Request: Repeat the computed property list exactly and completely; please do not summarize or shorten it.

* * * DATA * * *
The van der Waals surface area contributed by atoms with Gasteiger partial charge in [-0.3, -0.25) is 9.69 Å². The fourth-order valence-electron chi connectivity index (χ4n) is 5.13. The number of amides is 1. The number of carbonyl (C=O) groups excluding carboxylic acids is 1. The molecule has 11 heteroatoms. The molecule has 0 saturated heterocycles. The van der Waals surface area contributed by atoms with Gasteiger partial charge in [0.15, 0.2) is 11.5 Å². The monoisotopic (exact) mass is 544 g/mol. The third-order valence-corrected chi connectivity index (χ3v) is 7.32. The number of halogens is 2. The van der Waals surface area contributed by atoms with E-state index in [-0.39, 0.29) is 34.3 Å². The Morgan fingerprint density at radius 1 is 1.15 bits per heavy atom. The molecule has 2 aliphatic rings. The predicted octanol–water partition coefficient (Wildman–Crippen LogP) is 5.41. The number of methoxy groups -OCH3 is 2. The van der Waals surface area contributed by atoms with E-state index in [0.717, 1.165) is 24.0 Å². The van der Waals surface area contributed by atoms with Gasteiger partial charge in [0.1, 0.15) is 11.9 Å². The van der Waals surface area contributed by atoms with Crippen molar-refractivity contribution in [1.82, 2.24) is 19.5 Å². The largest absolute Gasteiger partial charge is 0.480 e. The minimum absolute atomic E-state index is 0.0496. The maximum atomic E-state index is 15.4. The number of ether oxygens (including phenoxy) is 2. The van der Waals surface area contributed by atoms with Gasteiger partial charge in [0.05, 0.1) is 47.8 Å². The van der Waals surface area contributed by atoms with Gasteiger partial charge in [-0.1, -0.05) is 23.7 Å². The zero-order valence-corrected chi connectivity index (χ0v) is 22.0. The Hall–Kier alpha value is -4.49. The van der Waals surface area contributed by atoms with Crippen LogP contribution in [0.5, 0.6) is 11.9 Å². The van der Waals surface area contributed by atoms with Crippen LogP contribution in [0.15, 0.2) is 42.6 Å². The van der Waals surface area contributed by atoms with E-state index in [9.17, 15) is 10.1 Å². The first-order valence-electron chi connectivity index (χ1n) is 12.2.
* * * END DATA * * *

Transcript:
The van der Waals surface area contributed by atoms with Gasteiger partial charge in [-0.3, -0.25) is 9.69 Å². The fourth-order valence-electron chi connectivity index (χ4n) is 5.13. The number of amides is 1. The number of carbonyl (C=O) groups excluding carboxylic acids is 1. The molecule has 11 heteroatoms. The molecule has 0 saturated heterocycles. The van der Waals surface area contributed by atoms with Gasteiger partial charge in [0.15, 0.2) is 11.5 Å². The monoisotopic (exact) mass is 544 g/mol. The third-order valence-corrected chi connectivity index (χ3v) is 7.32. The number of halogens is 2. The van der Waals surface area contributed by atoms with E-state index in [-0.39, 0.29) is 34.3 Å². The Morgan fingerprint density at radius 1 is 1.15 bits per heavy atom. The molecule has 2 aliphatic rings. The predicted octanol–water partition coefficient (Wildman–Crippen LogP) is 5.41. The number of methoxy groups -OCH3 is 2. The van der Waals surface area contributed by atoms with E-state index in [0.717, 1.165) is 24.0 Å². The van der Waals surface area contributed by atoms with Gasteiger partial charge in [0.1, 0.15) is 11.9 Å². The van der Waals surface area contributed by atoms with Crippen molar-refractivity contribution in [1.82, 2.24) is 19.5 Å². The largest absolute Gasteiger partial charge is 0.480 e. The minimum absolute atomic E-state index is 0.0496. The maximum atomic E-state index is 15.4. The number of ether oxygens (including phenoxy) is 2. The van der Waals surface area contributed by atoms with Gasteiger partial charge in [0.05, 0.1) is 47.8 Å². The van der Waals surface area contributed by atoms with Gasteiger partial charge in [-0.1, -0.05) is 23.7 Å². The zero-order valence-corrected chi connectivity index (χ0v) is 22.0. The Hall–Kier alpha value is -4.49. The van der Waals surface area contributed by atoms with Crippen LogP contribution in [0.5, 0.6) is 11.9 Å². The van der Waals surface area contributed by atoms with Crippen LogP contribution in [0.15, 0.2) is 42.6 Å². The van der Waals surface area contributed by atoms with E-state index in [9.17, 15) is 10.1 Å². The first-order valence-electron chi connectivity index (χ1n) is 12.2.